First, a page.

Unorthodox measures from the ECB cannot make up for the underlying design defects of the euroby Paul Wallace / March 13, 2019 / Leave a comment
The euro area has made a dispiriting start to 2019. Gone is the backslapping that accompanied its 20th anniversary on 1st January. As so often in its chequered history, the monetary union appears better at surviving than thriving. But just how bad have things become and what is the root cause of the problem?
For a brief moment, in 2017, the euro area was on a roll as GDP expanded by 2.4 per cent, the highest for a decade. But the sun wasn’t out for long before clouds started to mass. Growth slowed from a sprightly quarterly average of 0.7 per cent in 2017 to a still acceptable 0.4 per cent in the first half of 2018. But then the sky darkened further, as GDP rose by a mere 0.1 per cent in the third quarter and 0.2 per cent in the fourth.
That wrenching deceleration has affected both the weakling and the strongman among the big economies in the euro area. Italy, the third largest but long fragile economy, went into recession as output declined over two consecutive quarters. More unusually, the biggest has powered down, too. Accounting for around 30 per cent of eurozone GDP, Germany has been the mainstay of the eurozone economy since the financial crisis. But the bloc’s powerhouse only narrowly managed to dodge a recession at the end of last year as German output stalled in the fourth quarter after falling in the third.
The introduction of new vehicle emission tests for the car industry contributed to Germany’s economic reverse especially in the autumn. But worryingly, business surveys show that the setback is continuing this year. Although the services sector has picked up, manufacturing, the engine of the German economy, deteriorated further in early 2019. Chiming with the message from surveys, official figures published on 8th March show that new manufacturing orders fell in January by 2.6 per cent, leaving them 3.9 per cent down on a year earlier. And figures out on Monday showed that a broad measure of industrial production fell by 0.8 per cent in January, leaving output 3.3 per cent lower than a year earlier.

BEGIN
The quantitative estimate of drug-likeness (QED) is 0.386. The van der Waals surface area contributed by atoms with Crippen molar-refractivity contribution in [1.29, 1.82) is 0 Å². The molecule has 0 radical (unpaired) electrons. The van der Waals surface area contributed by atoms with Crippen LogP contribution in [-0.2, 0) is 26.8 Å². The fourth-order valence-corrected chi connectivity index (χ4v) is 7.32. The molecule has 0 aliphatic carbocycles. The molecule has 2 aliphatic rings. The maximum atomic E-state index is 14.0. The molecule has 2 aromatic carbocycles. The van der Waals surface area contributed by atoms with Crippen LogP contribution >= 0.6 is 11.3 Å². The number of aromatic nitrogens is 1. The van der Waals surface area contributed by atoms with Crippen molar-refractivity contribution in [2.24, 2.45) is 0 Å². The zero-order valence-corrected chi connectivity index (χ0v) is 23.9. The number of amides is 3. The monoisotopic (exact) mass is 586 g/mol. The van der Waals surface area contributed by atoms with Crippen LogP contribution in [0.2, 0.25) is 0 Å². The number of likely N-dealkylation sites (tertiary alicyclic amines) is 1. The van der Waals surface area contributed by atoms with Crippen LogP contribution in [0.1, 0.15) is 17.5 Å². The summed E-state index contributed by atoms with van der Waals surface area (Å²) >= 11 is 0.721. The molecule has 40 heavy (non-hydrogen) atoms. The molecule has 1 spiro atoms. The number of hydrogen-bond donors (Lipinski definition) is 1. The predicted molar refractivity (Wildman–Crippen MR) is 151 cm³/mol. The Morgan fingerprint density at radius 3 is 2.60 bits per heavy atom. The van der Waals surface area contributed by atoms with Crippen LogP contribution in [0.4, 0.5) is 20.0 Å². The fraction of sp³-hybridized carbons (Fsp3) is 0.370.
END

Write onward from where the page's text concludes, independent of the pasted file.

The main brake on Germany and the wider euro area has come from sagging trade. For a large economic area, the eurozone is particularly open not just to commerce between its 19 members but to the rest of the world. That openness is double-edged. When global trade is surging, as in 2017, the euro area does particularly well but when exports slow, it takes a knock. Germany’s very success in selling to China has left it vulnerable to the weakening Chinese economy. That downdraft shows no sign of abating as Chinese premier Li Keqiang announced a lower growth target for this year in a policy statement on 5th March.
The trade slowdown and the uncertainties caused by Trump’s trade hostilities and Brexit in turn hurt the eurozone economy by curbing corporate investment. When there is so much uncertainty business leaders tend to put capital projects on hold. In an economic forecast published on 6th March, the OECD said that “policy uncertainty, weaker external demand and lower confidence are likely to weigh on investment” in the euro area.